No More Revenge: Criminalizing Non-Consensual Pornography Through the Convention on Cybercrime

Mary Rogers
Vol. 40 Associate Editor

Today we rarely think twice about having our personal lives showcased and uploaded online. Quick scrolls reveal pictures from last year’s birthday party, a picture of dinner last night, opinions and views on this candidate or that issue. We choose what to upload and how to display ourselves for a wider audience on a daily basis. Unfortunately, for millions of people each year, most of them women,[1] the choice of what to share online is stripped from them in the most personal and intimate manner. Non-consensual pornography (NCP), also known as revenge porn, in which discontented romantic interests post explicit content online in order to demean, humiliate and harass their former partners, is a cybercrime problem without a uniform solution. Whether or not victims will receive justice is more or less a matter of chance, left to the less than ideal laws of their state and/or jurisdiction, if there are any laws applicable to the subject at all. More than enough time has passed to solidify NCP as the cybercrime it is and take global action to implement a solution. One method of achieving this goal is to incorporate NCP into the Budapest Convention on Cybercrime calling for a common criminal policy against its promulgation. What is the Convention on Cybercrime? Signed in 2001, the Budapest Convention on Cybercrime, known more simply as the Convention on Cybercrime, was the first international treaty to govern crimes committed online.[2] Its drafters were cognizant of the fact that cyberspace has no geographical restrictions and cybercrime cannot be confined to one State’s national boundaries.[3] As espoused in the preamble, the Convention’s goal is to establish “…a common criminal policy aimed at the protection of society against cybercrime, inter alia, by adopting appropriate legislation and fostering international co-operation.”[4] The Convention focuses its attention on criminalizing certain conduct, developing concrete rules of procedure, and fostering international cooperation for the prosecution of cybercrime.[5] Some examples of criminalized conduct within the Convention include breaches of network security, computer-related fraud and forgery, child pornography, and copyright infringements.[6] To date, 57 states have ratified the convention including the United States, Japan, the United Kingdom and France, to name a few.[7] Despite the Convention’s depth, and its claim to be “mindful…of the right to the protection of personal data,”[8] a major cybercrime is noticeably missing–non-consensual pornography. NCP first gained recognition as an issue around the early 2000s[9] and since that time it has steadily expanded into our collective conscious. Global research is lacking, but the research we do have shows the problem is endemic. For example, two separate studies, one in the United States, and one in Australia, found that nearly 10 million Americans and 1 in 5 Australians have been victims of NCP.[10] Now that NCP is a more recognized cybercrime than when the Convention went into effect[11], it is time to bring the Convention up to speed. How can the Convention be used to combat NCP? States are beginning to incorporate NCP statutes into their criminal codes, but the process has been slow and lacks uniformity.[12] For many victims the only recourse is copyright law, which is a civil remedy and, in most cases, cannot prevent an image already online from continuing to spread.[13] Thus, the incorporation of NCP into the Convention would provide much needed global guidance and encourage uniform standards of criminalization. The next question then becomes how best to frame the criminalization of NCP within the Convention. For this task it is helpful to look to state parties that have already criminalized NCP and how they have done so. In 2014 Japan passed the Revenge Porn Prevention Act, which criminalizes “the provision of a private sexual image of another person without the person’s approval via means of telecommunications to an unspecified number or to many people.”[14] Japan’s law also allows for up to three years imprisonment.[15] Likewise, France has amended its Penal Code to forbid the unauthorized dissemination of sexually-explicit recordings, punishable by up to two years in jail and/or a hefty fine.[16] While the United States lacks a federal law, some of its state laws are particularly exemplary. One prominent example comes from the state of Illinois, whose criminal code makes it a felony to intentionally disseminate a sexually explicit image of another person when the person disseminating knows or should have known that the person in the image has not consented to the dissemination. Punishment for this crime ranges from a hefty fine up to three years imprisonment.[17] The non-profit organization, Cyber Civil Rights Initiative, aided in the drafting of the statute and finds it to be particularly strong for several reasons.[18] These include the fact that it targets anyone who disseminates the images (including not only jilted lovers but random hackers); hefty fines are attached, causing offenders to forfeit any profits from the images disseminated (reducing incentive to post in the first place); and stiff penalties signal more than a light slap on the wrist for offenders (promoting deterrence).[19] With these frameworks in mind, the Convention on Cybercrime should issue an additional protocol concerning the criminalization of NCP committed through computer systems. The actual language of the article can be written in much the same manner as Article 9, on offences related to child pornography,[20] and could incorporate the language of successful laws, such as that of Illinois. The article should call on each party to the Convention to adopt legislative and/or any other necessary measures to make the dissemination of sexually explicit content of another a criminal offence under its domestic law. Moreover, the measure should specify that the offence occurs when the actor putting out the content knows or should have known that the person in the image has not consented to its dissemination. And, while the Convention does not define sexually explicit conduct in its article relating to child pornography, it would serve it well to do so here. A clear definition of sexually explicit conduct will allow for more uniform application and give each state party clear guidance as to what counts as NCP. Criminalizing NCP is not without its challenges. However, victims of NCP deserve an effective solution that recognizes their tangible harm and punishes perpetrators effectively. A global incentive, put forward by the Convention, is a great place to start.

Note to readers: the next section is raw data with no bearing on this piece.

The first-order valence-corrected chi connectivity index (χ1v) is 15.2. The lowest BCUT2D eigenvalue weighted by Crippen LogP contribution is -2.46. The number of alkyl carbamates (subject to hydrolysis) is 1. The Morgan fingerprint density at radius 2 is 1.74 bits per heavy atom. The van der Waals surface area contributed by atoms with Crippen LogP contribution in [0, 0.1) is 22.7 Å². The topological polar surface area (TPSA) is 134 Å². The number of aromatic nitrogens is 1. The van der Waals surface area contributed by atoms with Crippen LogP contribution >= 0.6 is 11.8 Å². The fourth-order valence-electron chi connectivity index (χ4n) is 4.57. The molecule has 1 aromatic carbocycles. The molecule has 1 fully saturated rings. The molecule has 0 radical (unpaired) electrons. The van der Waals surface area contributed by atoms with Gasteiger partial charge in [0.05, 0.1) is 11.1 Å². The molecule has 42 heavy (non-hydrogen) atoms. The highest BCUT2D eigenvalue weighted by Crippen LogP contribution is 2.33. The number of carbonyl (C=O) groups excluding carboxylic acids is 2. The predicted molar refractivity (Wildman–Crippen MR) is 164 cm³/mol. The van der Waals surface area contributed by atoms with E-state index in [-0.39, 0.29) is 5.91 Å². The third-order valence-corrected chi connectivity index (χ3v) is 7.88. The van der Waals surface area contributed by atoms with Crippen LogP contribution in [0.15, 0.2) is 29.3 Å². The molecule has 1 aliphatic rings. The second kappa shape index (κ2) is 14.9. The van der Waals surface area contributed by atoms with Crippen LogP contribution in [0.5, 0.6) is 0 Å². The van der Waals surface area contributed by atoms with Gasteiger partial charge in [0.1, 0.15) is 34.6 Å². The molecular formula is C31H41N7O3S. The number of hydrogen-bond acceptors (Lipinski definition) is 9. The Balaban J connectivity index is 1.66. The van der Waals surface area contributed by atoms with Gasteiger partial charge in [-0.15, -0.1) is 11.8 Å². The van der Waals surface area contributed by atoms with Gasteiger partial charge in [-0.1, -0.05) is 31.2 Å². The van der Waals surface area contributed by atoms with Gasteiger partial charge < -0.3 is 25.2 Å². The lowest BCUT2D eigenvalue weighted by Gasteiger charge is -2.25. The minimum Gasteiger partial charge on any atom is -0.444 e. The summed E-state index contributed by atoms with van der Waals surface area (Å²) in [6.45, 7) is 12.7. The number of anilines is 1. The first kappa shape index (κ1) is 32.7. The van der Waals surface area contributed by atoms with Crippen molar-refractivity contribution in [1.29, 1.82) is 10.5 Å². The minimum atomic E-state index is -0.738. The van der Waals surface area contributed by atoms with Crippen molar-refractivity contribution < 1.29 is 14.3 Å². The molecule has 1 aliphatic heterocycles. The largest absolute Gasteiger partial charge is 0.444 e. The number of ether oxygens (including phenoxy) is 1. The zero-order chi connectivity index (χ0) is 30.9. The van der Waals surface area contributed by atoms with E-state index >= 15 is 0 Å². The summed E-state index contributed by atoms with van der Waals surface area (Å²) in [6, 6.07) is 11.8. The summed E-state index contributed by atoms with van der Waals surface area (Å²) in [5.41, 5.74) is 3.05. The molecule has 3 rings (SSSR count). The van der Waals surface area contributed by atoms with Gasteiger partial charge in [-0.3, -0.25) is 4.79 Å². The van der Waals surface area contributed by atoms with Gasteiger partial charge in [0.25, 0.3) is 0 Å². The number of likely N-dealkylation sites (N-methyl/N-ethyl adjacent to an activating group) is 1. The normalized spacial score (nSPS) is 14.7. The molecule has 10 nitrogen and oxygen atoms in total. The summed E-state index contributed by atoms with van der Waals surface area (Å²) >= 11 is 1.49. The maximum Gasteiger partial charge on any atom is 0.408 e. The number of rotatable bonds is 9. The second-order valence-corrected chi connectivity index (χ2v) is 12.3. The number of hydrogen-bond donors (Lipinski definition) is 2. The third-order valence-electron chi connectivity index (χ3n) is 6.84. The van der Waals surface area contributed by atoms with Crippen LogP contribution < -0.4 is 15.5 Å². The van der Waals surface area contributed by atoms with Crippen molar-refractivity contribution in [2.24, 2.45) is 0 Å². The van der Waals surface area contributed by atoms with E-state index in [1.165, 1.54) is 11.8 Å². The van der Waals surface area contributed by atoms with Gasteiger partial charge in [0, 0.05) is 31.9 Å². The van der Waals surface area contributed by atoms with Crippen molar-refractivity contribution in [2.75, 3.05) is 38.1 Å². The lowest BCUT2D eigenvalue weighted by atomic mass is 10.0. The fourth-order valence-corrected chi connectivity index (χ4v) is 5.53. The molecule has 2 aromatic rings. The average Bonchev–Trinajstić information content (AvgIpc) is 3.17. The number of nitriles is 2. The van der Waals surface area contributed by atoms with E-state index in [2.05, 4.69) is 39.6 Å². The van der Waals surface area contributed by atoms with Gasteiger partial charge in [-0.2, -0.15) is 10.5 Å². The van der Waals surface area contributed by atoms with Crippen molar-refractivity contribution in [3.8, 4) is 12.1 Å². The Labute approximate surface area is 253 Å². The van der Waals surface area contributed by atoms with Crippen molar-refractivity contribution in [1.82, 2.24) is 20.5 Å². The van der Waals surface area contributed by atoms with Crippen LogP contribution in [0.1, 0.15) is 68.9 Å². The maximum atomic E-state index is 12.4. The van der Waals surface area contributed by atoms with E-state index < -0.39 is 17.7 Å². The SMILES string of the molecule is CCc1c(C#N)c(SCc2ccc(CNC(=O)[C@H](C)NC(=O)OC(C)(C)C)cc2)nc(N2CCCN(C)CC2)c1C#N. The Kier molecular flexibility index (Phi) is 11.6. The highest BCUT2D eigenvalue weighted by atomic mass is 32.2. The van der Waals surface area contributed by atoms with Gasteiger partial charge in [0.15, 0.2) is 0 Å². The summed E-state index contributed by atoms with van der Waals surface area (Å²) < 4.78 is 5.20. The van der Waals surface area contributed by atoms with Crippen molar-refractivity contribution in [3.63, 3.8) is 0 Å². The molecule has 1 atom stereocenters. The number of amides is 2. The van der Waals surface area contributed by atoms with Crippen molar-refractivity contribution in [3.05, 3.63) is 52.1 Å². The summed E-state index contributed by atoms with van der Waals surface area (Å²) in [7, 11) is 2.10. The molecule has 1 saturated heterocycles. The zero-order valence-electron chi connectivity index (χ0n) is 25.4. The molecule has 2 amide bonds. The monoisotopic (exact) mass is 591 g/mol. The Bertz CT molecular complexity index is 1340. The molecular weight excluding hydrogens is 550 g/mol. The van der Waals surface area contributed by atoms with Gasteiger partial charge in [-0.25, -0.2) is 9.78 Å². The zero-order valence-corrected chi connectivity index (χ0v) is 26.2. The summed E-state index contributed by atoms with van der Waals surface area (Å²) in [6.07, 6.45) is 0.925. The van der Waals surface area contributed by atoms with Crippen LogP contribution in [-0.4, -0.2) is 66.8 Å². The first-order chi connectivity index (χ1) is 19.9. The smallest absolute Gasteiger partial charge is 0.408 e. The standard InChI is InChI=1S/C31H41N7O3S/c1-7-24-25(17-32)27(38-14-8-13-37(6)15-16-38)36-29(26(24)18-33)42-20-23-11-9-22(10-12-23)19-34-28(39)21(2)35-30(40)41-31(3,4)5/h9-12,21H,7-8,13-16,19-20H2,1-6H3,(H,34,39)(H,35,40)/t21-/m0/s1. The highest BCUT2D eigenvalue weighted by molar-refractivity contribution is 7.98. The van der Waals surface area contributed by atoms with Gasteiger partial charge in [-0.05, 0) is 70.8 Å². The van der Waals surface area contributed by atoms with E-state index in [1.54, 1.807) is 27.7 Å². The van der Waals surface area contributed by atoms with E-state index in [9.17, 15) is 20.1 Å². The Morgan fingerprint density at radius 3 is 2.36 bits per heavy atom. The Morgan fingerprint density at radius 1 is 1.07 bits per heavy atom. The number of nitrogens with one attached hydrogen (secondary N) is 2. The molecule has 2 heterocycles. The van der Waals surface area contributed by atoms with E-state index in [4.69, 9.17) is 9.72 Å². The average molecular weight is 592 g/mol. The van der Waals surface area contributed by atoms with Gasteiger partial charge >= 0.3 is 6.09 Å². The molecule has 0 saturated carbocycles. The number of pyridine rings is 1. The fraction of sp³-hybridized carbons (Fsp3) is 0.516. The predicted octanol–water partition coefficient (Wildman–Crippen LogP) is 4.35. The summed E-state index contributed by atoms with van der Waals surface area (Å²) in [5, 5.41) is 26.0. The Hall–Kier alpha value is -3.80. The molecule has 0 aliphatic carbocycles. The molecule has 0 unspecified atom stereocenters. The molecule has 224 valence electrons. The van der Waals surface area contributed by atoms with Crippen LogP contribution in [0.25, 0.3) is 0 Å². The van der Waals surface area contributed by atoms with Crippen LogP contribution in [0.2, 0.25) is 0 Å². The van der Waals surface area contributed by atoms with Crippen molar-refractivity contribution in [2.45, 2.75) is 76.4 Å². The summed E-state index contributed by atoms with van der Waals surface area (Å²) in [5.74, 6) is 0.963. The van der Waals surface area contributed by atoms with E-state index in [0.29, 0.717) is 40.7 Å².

[1] Danielle K. Citron & Mary A. Franks, Criminalizing Revenge Porn, 49 Wake Forest L. Rev. 345, 347 (2014) [2] Council of Europe, Details of Treaty No. 185, (last visited Nov. 11, 2018). [3] Dina I. Oddis, Combating Child Pornography on the Internet: The Council of Europe’s Convention on Cybercrime, 16 Temp. Int’l & Comp. L. J. 477, 502 (2002) [4] Convention on Cybercrime, preamble, Nov. 23, 2001, E.T.S 185 [5] See supra, note 3 at 503 [6] Convention on Cybercrime, Nov. 23, 2001, E.T.S 185 [7] Council of Europe, Chart of signatures and ratifications of Treaty 185, (last updated Nov. 11, 2018). [8] See supra, Note 4 [9] See Alexa Tsoulis-Reay, A Breif History of Revenge Porn, New York Magazine, (Jul. 21, 2013) [10] Elle Hunt, ‘Revenge porn’: one in five report they have been victims in Australian survey, The Guardian, (May 7, 2014, 2:30 PM) ; Lori Janjigian, Nearly 10 million Americans are victims of revenge porn study finds, Business Insider, (Dec. 13, 2016, 5:03 PM) [11] Maria R. Bjarnadottir, Does the Internet Limit Human Rights Protection: The Case of Revenge Porn, 7 J. Intell. Prop. Info. Tech. & Elec. Com. L. 204, 207 (2016) (“The first specific criminal legislation on revenge porn was passed in the US State of New Jersey in 2003.”). [12] Id. at 211 (“In 74% of Web Index countries, the Web Foundation found that domestic justice systems are failing to take appropriate actions for violence against women online -revenge porn being listed as an example of such violence.”) [13] See supra, Note 1 [14] Sayuri Umeda, Japan: New Rwvenge Porn Prevention Act, Library of Congress, (Nov. 26, 2014) [15] Id. [16] Nicolas Boring, Online Privacy Law: France, Library of Congress, (Dec. 2017) [17] 750 Ill. Comp. Stat. 5/11-23.5 (2015) [18] Kim Bellware, Illinois Passes New ‘Revenge Porn’ Law that Includes Harsh Penalties, Huffington Post, (Dec. 30, 2014, 8:11 PM) [19] Id. [20] See supra, note 6. The views expressed in this post represent the views of the post’s author only.